Federal Remediation Technologies Roundtable

Common Treatment Technologies for Nonhalogenated SVOCs in Ground Water, Surface Water, and Leachate


Courtesy of Courtesy of Federal Remediation Technologies Roundtable

It may be necessary to know other subsurface information to remediate nonhalogenated semivolatile organics in water. Treatability studies may be required to determine the contaminant biodegradability for any biodegradation technologies. Treatability studies are also necessary to ensure that the contaminated ground water can be treated effectively at the design flow. A subsurface geologic characterization would be particularly useful to any isolation or stabilization technologies. Ground water models are also often needed to predict flow characteristics, changes in contaminant mixes and concentrations, capture zones, and times to reach clean up levels.

The most commonly used ex situ treatment technologies for nonhalogenated SVOCs in ground water and surface water include carbon adsorption and UV oxidation. In situ treatment technologies are not widely used. Ground water and surface water concentrations are usually not sufficiently high to support biological processes, however, biological process may be applicable to leachate.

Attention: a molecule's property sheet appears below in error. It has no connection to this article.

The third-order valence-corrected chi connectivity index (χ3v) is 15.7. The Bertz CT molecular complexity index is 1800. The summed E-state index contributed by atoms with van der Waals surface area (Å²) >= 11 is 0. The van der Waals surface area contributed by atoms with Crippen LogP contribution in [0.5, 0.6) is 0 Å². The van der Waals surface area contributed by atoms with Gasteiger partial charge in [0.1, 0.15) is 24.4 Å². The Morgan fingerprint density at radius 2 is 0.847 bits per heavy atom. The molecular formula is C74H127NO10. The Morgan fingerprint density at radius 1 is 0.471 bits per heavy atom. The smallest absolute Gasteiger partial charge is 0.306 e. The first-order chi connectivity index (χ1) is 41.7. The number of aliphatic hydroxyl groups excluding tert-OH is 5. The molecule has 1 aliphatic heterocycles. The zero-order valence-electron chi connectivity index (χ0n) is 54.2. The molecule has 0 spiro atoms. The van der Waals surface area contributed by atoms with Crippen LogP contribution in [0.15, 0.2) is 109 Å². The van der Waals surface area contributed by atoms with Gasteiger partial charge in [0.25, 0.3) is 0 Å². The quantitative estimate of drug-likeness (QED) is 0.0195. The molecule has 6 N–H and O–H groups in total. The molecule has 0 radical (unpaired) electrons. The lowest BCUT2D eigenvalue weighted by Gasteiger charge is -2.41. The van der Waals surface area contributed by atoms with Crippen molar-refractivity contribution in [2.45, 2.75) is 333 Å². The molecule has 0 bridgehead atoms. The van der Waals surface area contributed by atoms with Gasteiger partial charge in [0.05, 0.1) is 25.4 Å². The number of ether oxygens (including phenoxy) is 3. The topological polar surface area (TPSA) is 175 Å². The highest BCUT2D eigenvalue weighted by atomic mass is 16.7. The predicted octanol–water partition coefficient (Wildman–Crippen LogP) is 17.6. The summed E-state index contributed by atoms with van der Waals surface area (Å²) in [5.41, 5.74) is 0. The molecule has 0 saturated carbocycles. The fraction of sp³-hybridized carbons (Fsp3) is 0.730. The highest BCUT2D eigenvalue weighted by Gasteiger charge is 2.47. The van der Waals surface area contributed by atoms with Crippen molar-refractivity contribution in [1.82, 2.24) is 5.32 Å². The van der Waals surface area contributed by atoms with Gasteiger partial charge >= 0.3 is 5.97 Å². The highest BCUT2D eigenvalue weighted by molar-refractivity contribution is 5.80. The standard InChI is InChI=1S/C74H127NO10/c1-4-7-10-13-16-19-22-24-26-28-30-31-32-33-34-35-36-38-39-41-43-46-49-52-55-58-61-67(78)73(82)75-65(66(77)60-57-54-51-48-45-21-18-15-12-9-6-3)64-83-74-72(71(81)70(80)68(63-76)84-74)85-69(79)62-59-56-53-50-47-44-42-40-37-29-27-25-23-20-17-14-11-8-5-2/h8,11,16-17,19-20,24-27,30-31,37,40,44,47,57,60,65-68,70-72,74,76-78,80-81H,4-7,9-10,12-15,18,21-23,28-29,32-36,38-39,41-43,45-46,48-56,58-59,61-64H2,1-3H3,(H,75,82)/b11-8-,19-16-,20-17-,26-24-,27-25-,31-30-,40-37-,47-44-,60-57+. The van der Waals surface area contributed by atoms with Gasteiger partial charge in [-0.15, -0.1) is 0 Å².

Liquid phase carbon adsorption is a full-scale technology in which ground water is pumped through a series of vessels containing activated carbon to which dissolved contaminants are adsorbed. When the concentration of contaminants in the effluent from the bed exceeds a certain level, the carbon can be regenerated in place; removed and regenerated at an off-site facility; or removed and disposed of. Carbon used for explosives- or metals-contaminated ground water must be removed and properly disposed of. Adsorption by activated carbon has a long history of use in treating municipal, industrial, and hazardous wastes.

UV oxidation is a destruction process that oxidizes organic and explosive constituents in wastewaters by the addition of strong oxidizers and irradiation with intense UV light. The oxidation reactions are catalyzed by UV light, while ozone (O3) and/or hydrogen peroxide (H2O2) are commonly used as oxidizing agents. The final products of oxidation are carbon dioxide, water, and salts. The main advantage of UV oxidation is that organic contaminants can be converted to relatively harmless carbon dioxide and water by hydroxyl radicals generated during the process. UV oxidation processes can be configured in batch or continuous flow modes. Catalyst addition may enhance the performance of the system.

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